Las Setas de Sevilla, also known as the Metropol Parasol project, executed by architect Jürgen Mayer, is the largest wooden structure in the world.
The monument has five levels, each of which houses a room. On the first level there is the Antiquarium or Archaeological Museum, the Official Setas de Sevilla Shop, a Tourist Information Office of the town next to Past View and access to the lifts. On the second level, there is an access to the market and the restaurants. On the third level, there an elevated square for the citizens. On the fourth level, there is the start of the visit to the walkways, as well as a small bar and an events area of 500 square metres. Finally, on the fifth level, visitors can enjoy the viewpoint at a height of 28.5 metres.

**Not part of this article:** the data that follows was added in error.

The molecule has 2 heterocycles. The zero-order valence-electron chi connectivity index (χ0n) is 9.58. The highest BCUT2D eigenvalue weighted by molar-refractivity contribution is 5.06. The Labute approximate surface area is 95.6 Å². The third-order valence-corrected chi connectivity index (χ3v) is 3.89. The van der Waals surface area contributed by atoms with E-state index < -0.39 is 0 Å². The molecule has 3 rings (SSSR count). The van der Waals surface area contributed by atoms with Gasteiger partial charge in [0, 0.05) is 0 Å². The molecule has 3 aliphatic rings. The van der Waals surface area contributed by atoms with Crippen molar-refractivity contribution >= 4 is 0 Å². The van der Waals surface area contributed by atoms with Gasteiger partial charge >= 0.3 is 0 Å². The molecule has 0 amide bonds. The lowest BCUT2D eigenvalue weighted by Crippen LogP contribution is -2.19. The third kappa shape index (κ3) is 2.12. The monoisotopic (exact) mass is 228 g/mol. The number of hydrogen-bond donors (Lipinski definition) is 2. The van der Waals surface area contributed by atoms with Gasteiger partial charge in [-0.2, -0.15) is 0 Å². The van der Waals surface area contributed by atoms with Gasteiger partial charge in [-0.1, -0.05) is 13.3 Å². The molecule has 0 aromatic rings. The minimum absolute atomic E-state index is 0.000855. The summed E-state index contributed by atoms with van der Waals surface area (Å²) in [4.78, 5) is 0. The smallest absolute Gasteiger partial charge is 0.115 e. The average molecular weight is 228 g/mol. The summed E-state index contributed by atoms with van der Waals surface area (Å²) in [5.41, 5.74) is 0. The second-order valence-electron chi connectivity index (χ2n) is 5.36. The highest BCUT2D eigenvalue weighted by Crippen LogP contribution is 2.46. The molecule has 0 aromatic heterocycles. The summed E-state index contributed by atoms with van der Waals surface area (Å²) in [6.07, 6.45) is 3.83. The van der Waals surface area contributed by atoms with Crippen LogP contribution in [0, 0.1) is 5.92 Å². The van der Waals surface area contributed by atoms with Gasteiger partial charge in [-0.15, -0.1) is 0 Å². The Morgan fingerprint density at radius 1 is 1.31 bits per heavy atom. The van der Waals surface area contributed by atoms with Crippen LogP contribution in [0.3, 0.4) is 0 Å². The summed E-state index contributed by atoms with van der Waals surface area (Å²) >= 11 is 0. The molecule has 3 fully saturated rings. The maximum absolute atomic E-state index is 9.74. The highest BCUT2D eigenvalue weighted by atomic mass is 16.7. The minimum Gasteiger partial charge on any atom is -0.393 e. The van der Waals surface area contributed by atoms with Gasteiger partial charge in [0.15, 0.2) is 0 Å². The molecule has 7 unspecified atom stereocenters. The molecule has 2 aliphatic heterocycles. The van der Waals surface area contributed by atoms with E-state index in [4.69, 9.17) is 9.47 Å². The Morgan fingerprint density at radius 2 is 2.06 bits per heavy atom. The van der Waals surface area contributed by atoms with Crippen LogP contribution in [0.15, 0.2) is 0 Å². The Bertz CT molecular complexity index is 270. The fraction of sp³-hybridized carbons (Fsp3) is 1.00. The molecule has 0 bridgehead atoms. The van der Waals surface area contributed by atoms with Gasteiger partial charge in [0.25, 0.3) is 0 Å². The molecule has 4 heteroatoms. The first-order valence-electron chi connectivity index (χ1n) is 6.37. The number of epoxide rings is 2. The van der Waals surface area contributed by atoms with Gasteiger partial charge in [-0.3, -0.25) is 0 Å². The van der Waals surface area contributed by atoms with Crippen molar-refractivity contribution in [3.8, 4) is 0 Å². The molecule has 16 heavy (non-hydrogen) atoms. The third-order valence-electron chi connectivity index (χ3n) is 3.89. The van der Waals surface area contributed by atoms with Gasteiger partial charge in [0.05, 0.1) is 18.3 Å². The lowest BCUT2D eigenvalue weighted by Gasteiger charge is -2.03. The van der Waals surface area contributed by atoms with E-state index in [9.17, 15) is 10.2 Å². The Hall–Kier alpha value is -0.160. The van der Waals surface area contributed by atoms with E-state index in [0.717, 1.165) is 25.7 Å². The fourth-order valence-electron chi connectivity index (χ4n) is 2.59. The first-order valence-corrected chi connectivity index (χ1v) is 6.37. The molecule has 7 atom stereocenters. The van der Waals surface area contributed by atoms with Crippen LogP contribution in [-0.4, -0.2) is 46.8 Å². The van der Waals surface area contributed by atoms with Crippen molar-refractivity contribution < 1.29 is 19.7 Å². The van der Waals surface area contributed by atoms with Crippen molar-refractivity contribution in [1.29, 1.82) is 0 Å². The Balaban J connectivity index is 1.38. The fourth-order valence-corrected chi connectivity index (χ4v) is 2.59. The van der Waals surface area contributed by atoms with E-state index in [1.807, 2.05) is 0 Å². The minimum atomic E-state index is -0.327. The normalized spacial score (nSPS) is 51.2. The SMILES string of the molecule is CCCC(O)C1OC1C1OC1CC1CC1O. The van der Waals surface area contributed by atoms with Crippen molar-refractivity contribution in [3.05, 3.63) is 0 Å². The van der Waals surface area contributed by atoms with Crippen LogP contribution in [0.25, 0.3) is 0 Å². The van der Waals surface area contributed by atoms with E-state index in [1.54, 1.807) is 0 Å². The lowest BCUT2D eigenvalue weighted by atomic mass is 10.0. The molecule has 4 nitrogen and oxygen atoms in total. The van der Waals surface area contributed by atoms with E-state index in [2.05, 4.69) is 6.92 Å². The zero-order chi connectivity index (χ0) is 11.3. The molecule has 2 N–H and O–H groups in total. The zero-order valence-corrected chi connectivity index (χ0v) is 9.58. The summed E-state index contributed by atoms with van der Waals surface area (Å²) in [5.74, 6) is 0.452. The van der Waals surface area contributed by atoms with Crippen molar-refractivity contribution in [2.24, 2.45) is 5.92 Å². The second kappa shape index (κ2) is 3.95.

In relation to the latter, in Las Setas de Sevilla visitors can enjoy a 360-degree panoramic view at a height of 28.5 metres. In addition, the viewpoint has a 250 metre walkway to see, look at and enjoy the views of the town from the heights. Since its inauguration, the Setas de Sevilla Viewpoint has become an important tourist attraction in Seville and a must for tourists.
On the other hand, the first phase of construction of the Metropol Parasol revealed visible remains of much of the Roman period, from Tiberius (circa 30 AD) to the 6th century, as well as an Islamic Almohad house from the 12th and 13th centuries. The archaeological remains are located in an open space of 4,879 square meters, surrounded by a glass membrane of 1,100 square meters that surrounds the entire space and spatially affects the ruin with hanging walls and lights.